The Beginnings

As a child from a low income home I didn’t see thrift shopping as important. In fact at that time there was a stigma about wearing second-hand clothes that made me stand out from my classmates who were able to sport the latest season of Gap, the Limited, Gadzooks or other mall and department store offerings. They weren’t outright mean about it but I definitely didn’t get invited to spend the weekend at the mall or chat about my newest sweater. Those closest to me would offer me their last years clothing and I happily took them so I could be a part of presenting fresh and appealing.

Later, navigating college and finances on my own, I found myself turning to thrift shops for my wardrobe once again. It was then that I discovered the world of vintage clothing.  I discovered that standing out from others was exactly what I wanted to do, and this time on my own terms, vintage offered that in so many exciting ways.

Fast forward to my early days in Columbia where I took a job at the local Salvation Army Thrift Store.  I was struck by the sheer volume of clothing discarded each year. Most was being directly bailed to be sold to textile companies who make grease rags and the like. While I understand repurposing outdated surplus garments or throwing out heavily stained and unrepairable ones, it greatly disappointed me to see perfectly wearable vintage clothing meet the same fate. Despite my efforts, I couldn’t convince the store management otherwise.

Around that same time I was offered a position at a local vintage shop called Crazy I’s, ran by Ilene Vanabbema. For six months I toiled obsessively to clean, steam and stock the inventory she had stored. I created a buying system that hadn’t been in place before and thoroughly enjoyed the process and the customers.

Witnessing me operate her store in this manner made her realize she was burned out after eight years and had decided to sell the business. Without hesitation, and fueled to see this project I had started through, I intrepidly made the decision to quit school, secured a small business loan, purchased the inventory, rebranded the store as Maude Vintage and relocated it to a new location.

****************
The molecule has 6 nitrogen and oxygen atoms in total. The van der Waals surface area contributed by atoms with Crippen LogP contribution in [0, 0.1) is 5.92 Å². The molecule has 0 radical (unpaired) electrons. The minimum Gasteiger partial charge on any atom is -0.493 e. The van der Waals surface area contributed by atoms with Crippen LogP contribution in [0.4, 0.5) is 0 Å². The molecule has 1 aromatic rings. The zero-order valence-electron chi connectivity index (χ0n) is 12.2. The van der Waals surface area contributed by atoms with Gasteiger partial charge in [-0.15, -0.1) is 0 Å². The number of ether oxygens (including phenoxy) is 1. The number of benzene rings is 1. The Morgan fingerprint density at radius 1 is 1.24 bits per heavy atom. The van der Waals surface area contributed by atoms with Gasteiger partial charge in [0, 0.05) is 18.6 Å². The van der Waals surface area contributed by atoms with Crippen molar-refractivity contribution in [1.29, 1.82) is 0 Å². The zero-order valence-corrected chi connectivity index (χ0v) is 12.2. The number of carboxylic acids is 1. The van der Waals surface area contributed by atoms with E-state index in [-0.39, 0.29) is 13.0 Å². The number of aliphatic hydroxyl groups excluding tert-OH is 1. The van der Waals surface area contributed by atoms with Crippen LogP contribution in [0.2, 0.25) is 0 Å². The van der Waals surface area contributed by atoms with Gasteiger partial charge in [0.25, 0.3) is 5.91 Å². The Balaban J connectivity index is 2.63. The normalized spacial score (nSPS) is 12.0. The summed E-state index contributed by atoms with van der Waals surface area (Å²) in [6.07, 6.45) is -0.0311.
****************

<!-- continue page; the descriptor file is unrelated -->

That’s how Maude Vintage began on November 7, 2000. Over two decades later, I am still highly motivated by the sustainability of vintage and the importance of shopping local. I source the inventory from people who sell from their closets, people who sell as a side hustle, people who sell for their aging or departed family members. At Maude Vintage, we prioritize purchasing goods directly from communities. By investing in these storied pieces, we not only preserve their legacy but also ensure that the money we spend is a part of the local multiplier effect, in other words, our dollars are recirculating through the local economy. 

At Maude Vintage, we take pleasure in offering guilt-free vintage find choices to our unique and self-expressive customers. Whether it’s for everyday wear, statement looks, or special occasions requiring vintage flair, we’re here to serve you on your voyage through the realm of vintage accouterment. 


If you’d like to read more about my history check out this article written by Kate Smart in 2010!  

 ~Sabrina Garcia-Rubio